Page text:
1 Reply Latest reply: Mar 29, 2013 7:02 AM by Sergiusz Wolicki-Oracle RSS

    en_US.utf8 vs univ.US.utf8

      I have a DB running on HP-UX supporting a COTS application that contains daemons running on the DB server. I've recently updated the character set of the DB to WE8MSWIN1252 per COTS direction. Part of this application involves utf8 coded xml files on the DB server.

      Does anyone know what the differences are between the en_US.utf8 and univ.utf8 locale? Thru testing I have identified that there are differences, for example tr command which uses LC_COLLATE acts differently, as does output of date command which uses LC_TIME.

      Also, I am seriously considering setting LANG to one of the two values, and then changing all the LC_ variables back to C to limit the complexity of this character set change has on the user community. Is this an OK approach or a dumb idea?
        • 1. Re: en_US.utf8 vs univ.US.utf8
          Sergiusz Wolicki-Oracle
          You are asking questions for a HP/UX globalization forum here ;-)

          From Oracle perspective, the univ.utf8 locale may cause some issues for OUI or other Java-based tools, if the Java Runtime cannot map it correctly to a Java locale. Therefore, check this first. I have seen reports on the Web of OUI failing in Siebel installation attempts.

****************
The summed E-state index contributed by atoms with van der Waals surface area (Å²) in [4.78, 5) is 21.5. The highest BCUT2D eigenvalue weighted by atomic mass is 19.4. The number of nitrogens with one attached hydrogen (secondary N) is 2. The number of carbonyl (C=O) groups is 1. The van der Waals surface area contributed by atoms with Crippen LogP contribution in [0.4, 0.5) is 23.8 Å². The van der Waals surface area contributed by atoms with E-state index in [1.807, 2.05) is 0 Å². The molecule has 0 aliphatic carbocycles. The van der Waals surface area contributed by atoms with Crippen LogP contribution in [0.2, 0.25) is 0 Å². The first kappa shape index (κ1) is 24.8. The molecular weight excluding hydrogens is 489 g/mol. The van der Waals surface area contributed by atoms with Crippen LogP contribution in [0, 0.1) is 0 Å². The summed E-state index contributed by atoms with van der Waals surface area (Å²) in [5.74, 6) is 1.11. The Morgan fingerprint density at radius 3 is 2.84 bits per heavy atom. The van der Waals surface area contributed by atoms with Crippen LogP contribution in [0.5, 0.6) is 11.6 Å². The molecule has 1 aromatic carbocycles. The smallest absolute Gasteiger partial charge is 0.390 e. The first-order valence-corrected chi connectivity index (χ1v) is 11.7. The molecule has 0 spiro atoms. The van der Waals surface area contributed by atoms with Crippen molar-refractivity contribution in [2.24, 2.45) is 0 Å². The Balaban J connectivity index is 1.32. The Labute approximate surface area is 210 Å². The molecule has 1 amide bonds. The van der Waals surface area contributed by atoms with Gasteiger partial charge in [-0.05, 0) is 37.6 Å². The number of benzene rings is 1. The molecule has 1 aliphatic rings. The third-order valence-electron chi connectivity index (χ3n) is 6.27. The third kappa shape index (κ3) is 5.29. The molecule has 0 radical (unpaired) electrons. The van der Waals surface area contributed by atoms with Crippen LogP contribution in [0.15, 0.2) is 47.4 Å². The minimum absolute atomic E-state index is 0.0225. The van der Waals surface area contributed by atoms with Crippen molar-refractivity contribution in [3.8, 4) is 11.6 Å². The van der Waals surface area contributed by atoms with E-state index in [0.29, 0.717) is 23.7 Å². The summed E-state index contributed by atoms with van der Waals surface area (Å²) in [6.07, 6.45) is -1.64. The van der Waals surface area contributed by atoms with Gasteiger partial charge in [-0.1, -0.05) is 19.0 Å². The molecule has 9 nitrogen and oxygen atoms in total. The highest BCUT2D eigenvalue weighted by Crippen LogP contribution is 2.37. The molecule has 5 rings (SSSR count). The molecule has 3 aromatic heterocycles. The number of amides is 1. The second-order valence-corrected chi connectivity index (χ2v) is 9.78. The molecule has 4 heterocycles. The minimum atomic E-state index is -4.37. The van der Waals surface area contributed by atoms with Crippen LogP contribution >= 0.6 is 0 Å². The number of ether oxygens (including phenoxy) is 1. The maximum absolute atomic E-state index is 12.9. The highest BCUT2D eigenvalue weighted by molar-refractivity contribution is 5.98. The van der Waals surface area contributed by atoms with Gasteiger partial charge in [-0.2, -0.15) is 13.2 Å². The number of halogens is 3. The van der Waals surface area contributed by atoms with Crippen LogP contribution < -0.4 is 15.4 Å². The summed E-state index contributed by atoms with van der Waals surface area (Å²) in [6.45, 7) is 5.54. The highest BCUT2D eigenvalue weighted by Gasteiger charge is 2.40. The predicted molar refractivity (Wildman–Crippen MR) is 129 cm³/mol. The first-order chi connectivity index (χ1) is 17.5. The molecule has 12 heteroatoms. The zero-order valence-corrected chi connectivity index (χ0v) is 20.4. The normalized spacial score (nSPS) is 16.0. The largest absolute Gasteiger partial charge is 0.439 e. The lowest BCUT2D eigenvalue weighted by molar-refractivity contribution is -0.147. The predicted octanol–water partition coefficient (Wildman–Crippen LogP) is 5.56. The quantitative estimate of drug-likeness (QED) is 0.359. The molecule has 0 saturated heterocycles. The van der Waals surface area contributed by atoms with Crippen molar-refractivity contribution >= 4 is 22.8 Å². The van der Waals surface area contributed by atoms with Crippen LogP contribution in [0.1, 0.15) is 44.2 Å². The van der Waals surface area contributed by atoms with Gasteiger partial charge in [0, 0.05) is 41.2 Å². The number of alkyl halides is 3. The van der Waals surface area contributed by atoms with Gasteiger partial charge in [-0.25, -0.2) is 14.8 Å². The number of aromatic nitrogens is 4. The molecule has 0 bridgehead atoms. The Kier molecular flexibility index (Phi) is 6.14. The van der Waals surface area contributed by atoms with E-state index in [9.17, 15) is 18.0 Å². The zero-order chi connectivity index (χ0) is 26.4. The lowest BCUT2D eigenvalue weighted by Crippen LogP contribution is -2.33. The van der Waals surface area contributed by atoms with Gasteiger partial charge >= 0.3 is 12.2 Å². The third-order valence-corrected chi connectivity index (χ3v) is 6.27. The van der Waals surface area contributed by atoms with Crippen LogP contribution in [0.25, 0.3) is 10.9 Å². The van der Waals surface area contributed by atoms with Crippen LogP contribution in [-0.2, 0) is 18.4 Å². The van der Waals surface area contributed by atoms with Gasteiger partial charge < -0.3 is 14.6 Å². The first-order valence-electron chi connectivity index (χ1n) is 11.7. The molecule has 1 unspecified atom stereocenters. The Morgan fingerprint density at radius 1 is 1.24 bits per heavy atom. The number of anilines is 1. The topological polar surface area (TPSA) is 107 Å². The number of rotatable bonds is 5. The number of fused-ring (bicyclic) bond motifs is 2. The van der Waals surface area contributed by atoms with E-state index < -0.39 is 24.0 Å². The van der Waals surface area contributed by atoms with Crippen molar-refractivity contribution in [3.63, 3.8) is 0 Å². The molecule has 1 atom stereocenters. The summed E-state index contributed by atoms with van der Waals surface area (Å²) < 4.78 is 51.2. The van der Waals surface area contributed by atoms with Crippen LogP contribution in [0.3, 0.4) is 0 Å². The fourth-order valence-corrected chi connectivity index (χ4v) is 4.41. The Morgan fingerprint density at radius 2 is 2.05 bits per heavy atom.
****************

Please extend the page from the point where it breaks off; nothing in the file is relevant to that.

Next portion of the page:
There is hardly any documentation about univ.utf-8 locale. Based on some indications, I guess the main difference is that the univ.utf-8 locale supports the full Unicode standard classification for characters, while en_US.utf-8 locale possibly does not. Also, if collations seems to differ, then either en_US uses a proper English collation (with uppercase and lowercase letters sorted linguistically => aa < Ab < aB < Ba < bB) and univ uses the binary collation (as with LANG=C => Ab < Ba < aB < aa < bB) or the other way round, that is, en_US uses binary collation and univ uses the UCA multilingual collation standard. This must be tested or you ask HP. There may be a similar difference for date formatting: some US standard format in en_US (like DD-MON-RR in Oracle) versus some international format (like YYYY-MM-DD) in univ.

          Regarding setting LANG vs LC_, my advice would be to generally not mix the two sets. LANG is an older standard, LC_ is a newer standard that overrides LANG.You should standardize on one of the two: either the simple LANG setting with no fine grained control and no LC_ variables, or use LC_ALL as the overall locale setting and override particular details with other LC_ variables.

          -- Sergiusz